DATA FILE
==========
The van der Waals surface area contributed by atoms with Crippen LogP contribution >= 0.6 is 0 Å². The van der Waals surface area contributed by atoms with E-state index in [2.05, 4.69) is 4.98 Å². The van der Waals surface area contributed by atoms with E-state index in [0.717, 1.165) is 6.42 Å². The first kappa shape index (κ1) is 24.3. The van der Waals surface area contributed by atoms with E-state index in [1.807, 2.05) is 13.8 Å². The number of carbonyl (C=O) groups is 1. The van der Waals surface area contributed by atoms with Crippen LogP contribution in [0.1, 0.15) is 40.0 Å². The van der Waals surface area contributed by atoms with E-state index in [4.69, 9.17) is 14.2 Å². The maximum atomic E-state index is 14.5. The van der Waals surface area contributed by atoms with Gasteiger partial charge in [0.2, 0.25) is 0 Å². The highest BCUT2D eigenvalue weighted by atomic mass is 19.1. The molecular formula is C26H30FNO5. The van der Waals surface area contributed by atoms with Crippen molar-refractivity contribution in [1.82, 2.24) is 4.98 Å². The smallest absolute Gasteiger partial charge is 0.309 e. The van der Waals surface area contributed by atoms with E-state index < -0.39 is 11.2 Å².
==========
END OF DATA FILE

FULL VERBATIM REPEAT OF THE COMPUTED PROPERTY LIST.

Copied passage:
The van der Waals surface area contributed by atoms with Crippen LogP contribution >= 0.6 is 0 Å². The van der Waals surface area contributed by atoms with E-state index in [2.05, 4.69) is 4.98 Å². The van der Waals surface area contributed by atoms with E-state index in [0.717, 1.165) is 6.42 Å². The first kappa shape index (κ1) is 24.3. The van der Waals surface area contributed by atoms with E-state index in [1.807, 2.05) is 13.8 Å². The number of carbonyl (C=O) groups is 1. The van der Waals surface area contributed by atoms with Crippen LogP contribution in [0.1, 0.15) is 40.0 Å². The van der Waals surface area contributed by atoms with E-state index in [4.69, 9.17) is 14.2 Å². The maximum atomic E-state index is 14.5. The van der Waals surface area contributed by atoms with Gasteiger partial charge in [0.2, 0.25) is 0 Å². The highest BCUT2D eigenvalue weighted by atomic mass is 19.1. The molecular formula is C26H30FNO5. The van der Waals surface area contributed by atoms with Crippen molar-refractivity contribution in [1.82, 2.24) is 4.98 Å². The smallest absolute Gasteiger partial charge is 0.309 e. The van der Waals surface area contributed by atoms with E-state index < -0.39 is 11.2 Å².